We also learn that Carl’s wife Mildred is the only one who believes in him and ready to defend him no matter what.
Soon another Hallman is murdered, and the blame for it falls on Carl who is still in hiding.
Archer is convinced that Carl is not the suspect, and sets out to find out how the recent murder is linked to Carl’s parents’ death many years ago. In the process, many skeletons in the Hallman closet begin to tumble out.
That is the bare outline of the story.
It is this novel where Archer’s role also evolves. He is not only a private investigator but also akin to a therapist, always listening but not immediately ready to judge. He understands that there is never a stark black and while, but in fact several shades of grey when it comes to a person’s personality.
In that sense, it is probably more Freudian in tone and plot as compared to his earlier novels, and marks the turning point, as I understand it, in terms of psychological depth, insight and the notion of deep family secrets – themes that recur in the later novels as well.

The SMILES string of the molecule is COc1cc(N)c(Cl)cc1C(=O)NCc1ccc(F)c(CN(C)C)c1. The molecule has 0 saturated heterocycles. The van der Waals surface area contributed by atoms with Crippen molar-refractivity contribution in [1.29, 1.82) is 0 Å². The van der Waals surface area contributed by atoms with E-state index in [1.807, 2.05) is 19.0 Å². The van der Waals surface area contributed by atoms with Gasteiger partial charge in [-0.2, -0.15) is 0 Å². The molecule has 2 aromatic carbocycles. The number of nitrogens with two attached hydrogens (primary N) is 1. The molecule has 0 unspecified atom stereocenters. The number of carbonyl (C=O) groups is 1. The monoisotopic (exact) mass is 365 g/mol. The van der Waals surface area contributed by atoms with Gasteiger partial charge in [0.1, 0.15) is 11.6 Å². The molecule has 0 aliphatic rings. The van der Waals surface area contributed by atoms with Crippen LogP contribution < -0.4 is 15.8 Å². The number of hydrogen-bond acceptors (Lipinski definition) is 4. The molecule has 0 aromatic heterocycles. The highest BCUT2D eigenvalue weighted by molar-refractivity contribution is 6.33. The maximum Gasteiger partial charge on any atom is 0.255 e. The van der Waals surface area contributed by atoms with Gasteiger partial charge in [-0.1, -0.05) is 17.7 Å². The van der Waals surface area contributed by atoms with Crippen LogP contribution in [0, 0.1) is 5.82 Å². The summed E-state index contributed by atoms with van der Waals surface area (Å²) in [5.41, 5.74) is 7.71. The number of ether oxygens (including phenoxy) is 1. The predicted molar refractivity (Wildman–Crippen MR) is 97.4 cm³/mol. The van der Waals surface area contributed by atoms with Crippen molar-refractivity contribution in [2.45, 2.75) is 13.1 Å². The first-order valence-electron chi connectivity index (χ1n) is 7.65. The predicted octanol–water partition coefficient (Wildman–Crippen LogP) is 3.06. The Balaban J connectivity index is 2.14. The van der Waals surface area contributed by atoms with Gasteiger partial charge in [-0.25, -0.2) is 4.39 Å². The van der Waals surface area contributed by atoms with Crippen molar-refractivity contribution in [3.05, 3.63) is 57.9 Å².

I was an ex-cop, and the words came hard. I had to say them, though, if I didn’t want to be stuck for the rest of my life with the old black-and-white picture, the idea that there were just good people and bad people, and everything would be hunky-dory if the good people locked up the bad ones or wiped them out with small personalized nuclear weapons.
I’ll end with another quote…
We passed a small-boat harbor, gleaming white on blue, and a long pier draped with fishermen. Everything was as pretty as a postcard. The trouble with you, I said to myself: you’re always turning over the postcards and reading the messages on the underside. Written in invisible ink, in blood, in tears, with a black border around them, with postage due, unsigned, or signed with a thumbprint.
The Doomsters was another excellent novel in the Lew Archer series and I look forward to the next one in line – The Galton Case – which has touted as one of his best.